Quick Facts

Quick facts

  • Chinese Apple (Ziziphus mauritiana) is a large shrub or small spreading tree to 8–10 m high that is a native of southern Asia, eastern Africa and many islands of the Indian Ocean.
  • It forms dense impenetrable thickets if left uncontrolled.
  • One tree can produce 8 000–10 000 seed in one year.
  • If left unchecked it is likely to have significant environmental effects on tropical and subtropical woodlands and savannas.
  • Combined physical and chemical control methods are the most effective.

What Does It Look Like?

What is it?

Chinese Apple (or Indian jujube) (Ziziphus mauritiana) is a large shrub or small spreading tree to 8–10 m high and with a canopy up to 10 m in diameter. The plants are densely branched, from ground level in some cases. Its branches are zig-zag in shape and have a leaf and a thorn at each angle. The leaves are rounded, growing on alternating sides of the branches, glossy green above and almost white or rusty coloured underneath.

Flowers are small and inconspicuous, greenish-white, and emit an unpleasant smell.

The edible fruits are similar in size and structure to a cherry (about 20–50 mm diameter), but pale yellow, reddish-brown or orange when ripe (Navie 2004; Land Protection 2007).

For further information and assistance with identification of Chinee Apple contact the herbarium in your state or territory.

Flower colour

Yellow, White, Green

Growth form (weed type/habit)

Tree, Shrub

Where it currently grows? Preferred habitat

Chinese Apple is a weed of pastures, grasslands, open woodlands, floodplains, inland watercourses, roadsides, disturbed sites and waste areas in semi-arid, tropical and subtropical regions (Navie 2004).

Are there similar species?

Chinese Apple is similar to two closely related native Ziziphus species, Ziziphus oenopolia and Ziziphus quadrilocularis, and to Strychnos lucida.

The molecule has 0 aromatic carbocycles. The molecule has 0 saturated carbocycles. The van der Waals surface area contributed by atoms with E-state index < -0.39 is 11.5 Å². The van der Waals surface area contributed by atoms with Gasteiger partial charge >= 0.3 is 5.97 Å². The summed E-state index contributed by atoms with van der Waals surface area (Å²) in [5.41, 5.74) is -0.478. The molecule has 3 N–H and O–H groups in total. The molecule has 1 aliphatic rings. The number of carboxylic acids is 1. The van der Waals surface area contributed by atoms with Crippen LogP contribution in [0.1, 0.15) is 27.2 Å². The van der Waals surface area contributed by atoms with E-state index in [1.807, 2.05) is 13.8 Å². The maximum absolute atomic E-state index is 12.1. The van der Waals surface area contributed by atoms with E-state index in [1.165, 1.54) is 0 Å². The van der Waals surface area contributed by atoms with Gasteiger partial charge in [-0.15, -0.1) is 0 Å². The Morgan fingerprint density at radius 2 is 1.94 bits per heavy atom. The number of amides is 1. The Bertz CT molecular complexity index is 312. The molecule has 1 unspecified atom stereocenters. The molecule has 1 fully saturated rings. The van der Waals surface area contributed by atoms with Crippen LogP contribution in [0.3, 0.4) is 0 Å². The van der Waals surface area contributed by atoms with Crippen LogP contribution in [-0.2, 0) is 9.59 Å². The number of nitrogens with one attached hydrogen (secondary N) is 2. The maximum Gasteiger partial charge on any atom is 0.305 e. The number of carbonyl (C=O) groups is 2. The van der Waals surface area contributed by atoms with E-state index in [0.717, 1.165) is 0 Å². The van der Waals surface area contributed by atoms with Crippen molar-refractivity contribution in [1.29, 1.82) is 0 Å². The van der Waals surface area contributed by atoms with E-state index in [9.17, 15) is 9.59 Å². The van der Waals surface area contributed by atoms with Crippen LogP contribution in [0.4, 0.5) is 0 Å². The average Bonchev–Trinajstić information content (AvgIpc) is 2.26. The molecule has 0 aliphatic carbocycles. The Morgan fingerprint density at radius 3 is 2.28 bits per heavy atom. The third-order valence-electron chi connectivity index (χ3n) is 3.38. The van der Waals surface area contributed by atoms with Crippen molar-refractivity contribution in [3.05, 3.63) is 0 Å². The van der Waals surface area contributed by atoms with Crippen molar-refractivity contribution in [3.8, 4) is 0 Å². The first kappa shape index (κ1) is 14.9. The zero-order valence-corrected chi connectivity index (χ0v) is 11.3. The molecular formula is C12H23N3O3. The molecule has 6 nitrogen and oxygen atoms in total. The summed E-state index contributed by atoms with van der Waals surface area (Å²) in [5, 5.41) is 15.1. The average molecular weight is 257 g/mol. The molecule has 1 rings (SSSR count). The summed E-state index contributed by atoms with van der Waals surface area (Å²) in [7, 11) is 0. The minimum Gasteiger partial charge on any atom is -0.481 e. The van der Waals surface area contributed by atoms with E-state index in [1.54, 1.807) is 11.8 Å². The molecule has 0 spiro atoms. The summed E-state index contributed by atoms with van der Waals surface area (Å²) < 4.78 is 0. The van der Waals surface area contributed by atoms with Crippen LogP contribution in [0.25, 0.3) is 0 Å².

Ziziphus quadrilocularis is a large shrub or small tree similar in size to Chinese Apple and with similar leaves. However, its fruit are smaller (10-18 mm in diameter) and turn reddish, purplish or black when ripe (Navie 2004).

Ziziphus oenopolia is a straggly shrub growing to 3 m tall. While its leaves are also arranged alternately they are green on both surfaces. Its fruit are smaller than that of Chinese Apple (to about 10 mm diameter) and turn black when ripe (Navie 2004).

Strychnine tree, Strychnos lucida, is a small tree with oppositely arranged leaves. Its fruits turn a bright orange when ripe and unlike the other species, the fruits are hard shelled and contain several flattened seeds in a soft white pulp (Navie 2004).

Why Is It A Weed?

What are its impacts?

Chinese Apple was included in the list of 71 species that were nominated by state and territory governments for assessment as Weeds of National Significance (WONS). Following an assessment process, Chinese Apple was not included as one of the 20 WONS. However, it remains a weed of potential national significance.

Agriculture: Chinese Apple infestations create dense impenetrable thickets which seriously hamper stock management and reduce pasture production and accessibility.

Native ecosystems: Chinese Apple thickets are likely to have significant environmental effects on tropical and subtropical woodlands and savannas. Mature trees produce large quantities of fruit that are readily eaten by stock, feral pigs, wallabies and birds, thereby assisting the spread of the seed.

How does it spread?

Dispersal of Chinese Apple is entirely by seed. Seed is spread by birds, native animals, stock, feral pigs and humans who eat and expel the seeds (PIER 2007). Spread is also by intentional plantings as a fruit tree (Smith 2002) and by floods (Calvert 1999).

What is its history in Australia?

Chinese Apple was introduced into Queensland in the late 1800s or early 1900s by Chinese gold miners who joined the gold rush. They planted it around their shanty towns for the edible fruit. Now Chinese Apple is the dominant vegetation of many of those old gold mining centres such as Charters Towers (Calvert 1999). It was first recorded in the Torres Strait in 1863 and Townsville in 1916 (Land Protection 2007).

How To Manage It?

Best practice management

Physical and chemical control management are the only methods employed in Australia to control Chinese Apple.